I replaced my shower arm with one that has a universal 1/2" male end so I could install a Culligan water filter showerhead. I did a fair amount of research beforehand and made sure to teflon tape the ends in the direction I would be screwing so as not to unravel the teflon while screwing. On the outer end of the shower arm, there is a tiny leak that, after about 10 seconds, forms a single drop that falls from the head and then repeats after another 10 seconds. I have tightened it as much as I can, and it seems harmless, but I have no idea.

Will it get worse? And is there anyway to know if I am leaking on the other end, inside the wall?

  • It's leaking where the shower head attaches? Is there a washer inside the part that attached to the pipe? Can you include some photos? – Tester101 Oct 17 '15 at 3:44
  • actually, in disassembling and reassembling to get pictures, i appear to have resolved the leak! – user4853 Oct 17 '15 at 4:15
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    If there's mineral in the water, minute thread leaks often are self-healing. – Fiasco Labs Oct 17 '15 at 4:34

Of course it could get worse, but does it really matter? The leak is inside of your shower area and should not be a cause of huge concern.

That portion of pipe is normally not under pressure except when the shower valve(s) is opened, and then only subject to back-pressure created by the restriction of your shower head (unless you have installed one of those "shut-off" type devices upstream of your shower head; which I do not recommend using, BTW).

Your second question, "is there anyway to know if I am leaking on the other end, inside the wall?", concerns me a bit. If you have reason to believe that the shower-arm thread connection inside the wall is anything less than perfect, you need to take action. Pull away or remove the trim flange (sometimes called an escutcheon) which covers the hole in the wall where the shower-arm passes through and inspect the threaded fitting with a flashlight. Chip away additional material from around the shower arm if necessary to get a good look (don't chip too much, make sure the trim flange will still cover the hole). You need to ensure 100% that there is no leak inside the wall.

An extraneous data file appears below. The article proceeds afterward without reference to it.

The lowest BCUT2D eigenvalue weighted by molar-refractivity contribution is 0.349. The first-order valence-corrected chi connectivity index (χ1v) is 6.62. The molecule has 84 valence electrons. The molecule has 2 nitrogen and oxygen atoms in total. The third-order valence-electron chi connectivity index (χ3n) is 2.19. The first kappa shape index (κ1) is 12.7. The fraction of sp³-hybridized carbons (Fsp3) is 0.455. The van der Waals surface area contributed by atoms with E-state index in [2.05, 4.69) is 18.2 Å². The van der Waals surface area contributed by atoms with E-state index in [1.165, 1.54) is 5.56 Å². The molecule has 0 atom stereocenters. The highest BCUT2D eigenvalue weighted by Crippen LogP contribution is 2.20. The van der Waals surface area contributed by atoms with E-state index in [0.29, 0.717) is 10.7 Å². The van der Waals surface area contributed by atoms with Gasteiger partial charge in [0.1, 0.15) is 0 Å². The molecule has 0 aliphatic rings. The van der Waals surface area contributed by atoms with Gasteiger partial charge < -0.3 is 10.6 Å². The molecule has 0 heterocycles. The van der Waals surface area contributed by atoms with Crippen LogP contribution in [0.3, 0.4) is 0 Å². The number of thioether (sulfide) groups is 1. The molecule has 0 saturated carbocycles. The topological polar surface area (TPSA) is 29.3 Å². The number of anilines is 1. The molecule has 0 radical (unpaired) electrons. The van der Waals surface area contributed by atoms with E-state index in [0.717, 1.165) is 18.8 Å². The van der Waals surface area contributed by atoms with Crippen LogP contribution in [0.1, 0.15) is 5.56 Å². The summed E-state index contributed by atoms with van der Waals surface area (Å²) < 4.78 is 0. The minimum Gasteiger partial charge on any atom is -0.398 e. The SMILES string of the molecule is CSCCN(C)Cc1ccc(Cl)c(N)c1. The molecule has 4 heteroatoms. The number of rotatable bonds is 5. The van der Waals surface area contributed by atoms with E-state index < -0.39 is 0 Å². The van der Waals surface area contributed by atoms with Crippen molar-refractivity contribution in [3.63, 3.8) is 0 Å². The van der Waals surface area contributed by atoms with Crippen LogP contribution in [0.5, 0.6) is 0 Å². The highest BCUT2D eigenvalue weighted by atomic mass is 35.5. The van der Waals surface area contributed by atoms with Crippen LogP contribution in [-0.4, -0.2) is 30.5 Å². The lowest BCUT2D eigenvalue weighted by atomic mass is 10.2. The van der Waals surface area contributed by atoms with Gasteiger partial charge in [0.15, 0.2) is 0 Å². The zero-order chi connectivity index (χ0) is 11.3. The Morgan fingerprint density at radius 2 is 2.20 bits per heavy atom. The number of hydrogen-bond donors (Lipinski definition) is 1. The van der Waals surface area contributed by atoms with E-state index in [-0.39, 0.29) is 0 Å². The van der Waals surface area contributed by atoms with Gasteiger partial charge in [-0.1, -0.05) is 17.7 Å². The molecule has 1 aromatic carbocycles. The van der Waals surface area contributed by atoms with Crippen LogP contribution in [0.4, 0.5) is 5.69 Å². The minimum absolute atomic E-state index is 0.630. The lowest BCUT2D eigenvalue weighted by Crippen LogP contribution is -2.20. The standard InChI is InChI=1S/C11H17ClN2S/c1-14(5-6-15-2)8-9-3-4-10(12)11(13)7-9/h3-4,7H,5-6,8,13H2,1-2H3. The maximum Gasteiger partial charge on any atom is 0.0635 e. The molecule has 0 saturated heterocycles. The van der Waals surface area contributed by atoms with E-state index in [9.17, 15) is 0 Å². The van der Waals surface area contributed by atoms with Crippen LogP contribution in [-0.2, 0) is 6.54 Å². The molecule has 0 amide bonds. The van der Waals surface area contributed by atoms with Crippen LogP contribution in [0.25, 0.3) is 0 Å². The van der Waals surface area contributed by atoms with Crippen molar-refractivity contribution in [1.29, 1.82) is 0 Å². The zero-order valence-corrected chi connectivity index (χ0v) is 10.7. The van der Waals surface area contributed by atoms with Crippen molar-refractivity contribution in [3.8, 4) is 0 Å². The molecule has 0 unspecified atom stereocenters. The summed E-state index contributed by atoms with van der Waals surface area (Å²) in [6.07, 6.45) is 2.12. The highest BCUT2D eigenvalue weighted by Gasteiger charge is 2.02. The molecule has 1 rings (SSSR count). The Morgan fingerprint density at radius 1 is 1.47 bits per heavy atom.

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    Emphasis: if you have reason to believe the connection inside the wall has problems. That would be a very uncommon place for an issue to occur; it's almost certainly a soldered joint rather than a threaded connection. – keshlam Oct 17 '15 at 16:24
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    @keshlam, I believe the OP is referring to the shower-arm connection at the wall, which is pretty much always threaded and cannot be seen from outside; bad place for a leak. That's why I do not like shower heads or other shower accessories that effect a positive shut-off, they pressurize this connection. Sadly, the thin-walled, cheap foreign chrome-plated brass shower arms commonly offered at "big-box" stores have made this connection a common suspect. I have seen them cracked and broken at the thread just from tightening a bit too much. +1 for if though, don't fix it if it ain't broke. – Jimmy Fix-it Oct 17 '15 at 17:50
  • @jimmyfixit: good point' I'd forgotten that. Odd choice, unless there's an expectation that the arm will be replaced often. – keshlam Oct 17 '15 at 18:32

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